That is always the question, isn’t it? Especially, these days, when there are so many options, so many avenues, so many ways to get off of the proverbial path and become a wayward nonconformist.
Is love enough to last a lifetime? Is a sense of obligation enough to be committed for the agreed-upon enmeshment? Is religious fervor enough to maintain one’s faith even in the face of secularism’s hedonistic pull? Is pleasure enough to sustain one’s sense of wanting to exist? Is duty enough to compel a soldier to sacrifice for his country? Is life enough to sustain?
That was the ultimate question for French existentialism, especially as delineated in Camus’ set of essays, beginning with the Myth of Sisyphus. What is “enough”? How can it be quantified? Underlying it all, isn’t the ultimate question beyond whether something is “enough”, actually an irrelevant question?
For, as Aristotle would put it (and in this Post-Factual World, where Aristotle and Plato are no longer read, and thus, no longer relevant), we must go back to the basics, to the “foundational principles” underlying our belief systems: What is meaningful in our lives?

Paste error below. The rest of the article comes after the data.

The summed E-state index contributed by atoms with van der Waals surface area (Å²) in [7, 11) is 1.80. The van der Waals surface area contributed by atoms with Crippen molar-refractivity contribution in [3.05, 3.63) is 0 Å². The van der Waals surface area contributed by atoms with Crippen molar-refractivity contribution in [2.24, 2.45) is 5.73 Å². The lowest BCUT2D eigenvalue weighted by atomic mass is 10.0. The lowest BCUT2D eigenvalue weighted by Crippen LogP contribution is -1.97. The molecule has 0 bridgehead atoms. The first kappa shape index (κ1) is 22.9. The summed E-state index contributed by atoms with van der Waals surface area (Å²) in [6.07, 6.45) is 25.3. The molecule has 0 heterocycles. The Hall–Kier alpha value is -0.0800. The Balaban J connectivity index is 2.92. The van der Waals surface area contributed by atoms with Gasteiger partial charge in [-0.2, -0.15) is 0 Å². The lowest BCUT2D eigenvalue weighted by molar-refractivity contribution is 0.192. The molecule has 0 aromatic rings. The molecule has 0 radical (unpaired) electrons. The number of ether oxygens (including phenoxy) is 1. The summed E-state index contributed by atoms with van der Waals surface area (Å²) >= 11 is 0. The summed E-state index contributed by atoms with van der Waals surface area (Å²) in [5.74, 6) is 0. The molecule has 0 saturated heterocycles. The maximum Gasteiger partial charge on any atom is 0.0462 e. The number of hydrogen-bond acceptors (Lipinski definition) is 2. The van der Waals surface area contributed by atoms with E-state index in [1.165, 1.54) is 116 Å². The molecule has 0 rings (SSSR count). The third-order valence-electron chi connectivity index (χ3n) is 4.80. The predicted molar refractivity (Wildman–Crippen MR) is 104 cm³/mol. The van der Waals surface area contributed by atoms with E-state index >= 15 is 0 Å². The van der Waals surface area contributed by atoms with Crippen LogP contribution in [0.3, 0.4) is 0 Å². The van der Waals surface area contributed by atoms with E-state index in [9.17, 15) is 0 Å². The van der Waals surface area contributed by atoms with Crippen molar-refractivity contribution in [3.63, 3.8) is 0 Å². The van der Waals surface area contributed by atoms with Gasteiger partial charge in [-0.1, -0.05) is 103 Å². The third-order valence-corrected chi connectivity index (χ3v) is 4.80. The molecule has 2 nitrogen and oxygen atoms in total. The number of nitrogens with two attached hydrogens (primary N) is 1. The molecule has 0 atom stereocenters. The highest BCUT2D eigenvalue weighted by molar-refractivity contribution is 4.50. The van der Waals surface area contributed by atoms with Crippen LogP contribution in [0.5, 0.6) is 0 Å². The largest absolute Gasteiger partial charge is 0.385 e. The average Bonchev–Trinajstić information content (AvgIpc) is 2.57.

When there is a void in meaningfulness, hedonism fills that emptiness. That is why teenagers turn to drugs; that is why adults succumb to alcohol; and that is why, when ISIS came into existence, and when the war in Ukraine began, thousands of Americans flocked to join in the “cause” — because, when the void of meaninglessness pervades, people jump to join anything and everything which becomes the cult of relevance.
For Federal employees and U.S. Postal workers who suffer from a medical condition such that the medical condition no longer allows you to continue in that career of choice — the work which gave “meaning” to your life — it is important to recognize that, indeed, there is “life after a Federal career”. Likely, you may be somewhat saddened by the fact that your Federal or Postal career is over. However, beyond your career, there is no meaning to life without your health.
And yes, there actually is “life after getting a Federal Disability Retirement” — and there abounds countless testimonials which attest to the fact that it is, indeed, “enough” to get a FERS Disability Retirement annuity, focus upon your health, then go into some other line of work in the private or state sector.
Robert R. McGill
Lawyer exclusively representing Federal and Postal employees to secure their Federal Disability Retirement benefits under FERS from the U.S. Office of Personnel Management.